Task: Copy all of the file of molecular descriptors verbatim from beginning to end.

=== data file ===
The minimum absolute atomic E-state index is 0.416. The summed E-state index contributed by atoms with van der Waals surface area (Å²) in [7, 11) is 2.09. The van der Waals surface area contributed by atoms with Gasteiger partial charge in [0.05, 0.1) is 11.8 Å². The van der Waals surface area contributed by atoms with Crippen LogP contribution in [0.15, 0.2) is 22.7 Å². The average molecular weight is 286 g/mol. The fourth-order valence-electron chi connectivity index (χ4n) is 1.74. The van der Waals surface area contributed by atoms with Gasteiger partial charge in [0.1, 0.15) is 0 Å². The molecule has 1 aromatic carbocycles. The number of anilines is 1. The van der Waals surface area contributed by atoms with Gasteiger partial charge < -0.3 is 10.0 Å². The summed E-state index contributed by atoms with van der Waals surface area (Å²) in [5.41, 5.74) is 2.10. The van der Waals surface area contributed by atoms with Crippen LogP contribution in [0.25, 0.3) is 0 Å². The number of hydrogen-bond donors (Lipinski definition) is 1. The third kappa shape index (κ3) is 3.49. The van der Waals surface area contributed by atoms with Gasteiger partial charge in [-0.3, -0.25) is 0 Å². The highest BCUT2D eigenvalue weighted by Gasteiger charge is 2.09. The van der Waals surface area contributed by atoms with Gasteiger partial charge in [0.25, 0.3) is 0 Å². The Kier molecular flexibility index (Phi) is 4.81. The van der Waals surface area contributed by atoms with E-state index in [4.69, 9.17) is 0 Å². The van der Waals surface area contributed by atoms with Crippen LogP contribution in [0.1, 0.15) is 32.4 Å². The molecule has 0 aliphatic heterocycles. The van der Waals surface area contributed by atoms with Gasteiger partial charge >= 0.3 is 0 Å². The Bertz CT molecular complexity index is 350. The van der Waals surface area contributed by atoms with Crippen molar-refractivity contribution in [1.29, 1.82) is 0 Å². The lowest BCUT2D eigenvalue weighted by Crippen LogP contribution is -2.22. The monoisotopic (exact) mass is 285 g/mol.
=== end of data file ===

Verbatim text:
The minimum absolute atomic E-state index is 0.416. The summed E-state index contributed by atoms with van der Waals surface area (Å²) in [7, 11) is 2.09. The van der Waals surface area contributed by atoms with Gasteiger partial charge in [0.05, 0.1) is 11.8 Å². The van der Waals surface area contributed by atoms with Crippen LogP contribution in [0.15, 0.2) is 22.7 Å². The average molecular weight is 286 g/mol. The fourth-order valence-electron chi connectivity index (χ4n) is 1.74. The van der Waals surface area contributed by atoms with Gasteiger partial charge in [0.1, 0.15) is 0 Å². The molecule has 1 aromatic carbocycles. The number of anilines is 1. The van der Waals surface area contributed by atoms with Gasteiger partial charge < -0.3 is 10.0 Å². The summed E-state index contributed by atoms with van der Waals surface area (Å²) in [5.41, 5.74) is 2.10. The van der Waals surface area contributed by atoms with Crippen LogP contribution in [0.25, 0.3) is 0 Å². The number of hydrogen-bond donors (Lipinski definition) is 1. The third kappa shape index (κ3) is 3.49. The van der Waals surface area contributed by atoms with Gasteiger partial charge in [-0.3, -0.25) is 0 Å². The highest BCUT2D eigenvalue weighted by Gasteiger charge is 2.09. The van der Waals surface area contributed by atoms with Gasteiger partial charge in [0.25, 0.3) is 0 Å². The Kier molecular flexibility index (Phi) is 4.81. The van der Waals surface area contributed by atoms with E-state index in [4.69, 9.17) is 0 Å². The van der Waals surface area contributed by atoms with Crippen LogP contribution in [0.1, 0.15) is 32.4 Å². The molecule has 0 aliphatic heterocycles. The van der Waals surface area contributed by atoms with Gasteiger partial charge >= 0.3 is 0 Å². The Bertz CT molecular complexity index is 350. The van der Waals surface area contributed by atoms with Crippen molar-refractivity contribution in [1.29, 1.82) is 0 Å². The lowest BCUT2D eigenvalue weighted by Crippen LogP contribution is -2.22. The monoisotopic (exact) mass is 285 g/mol.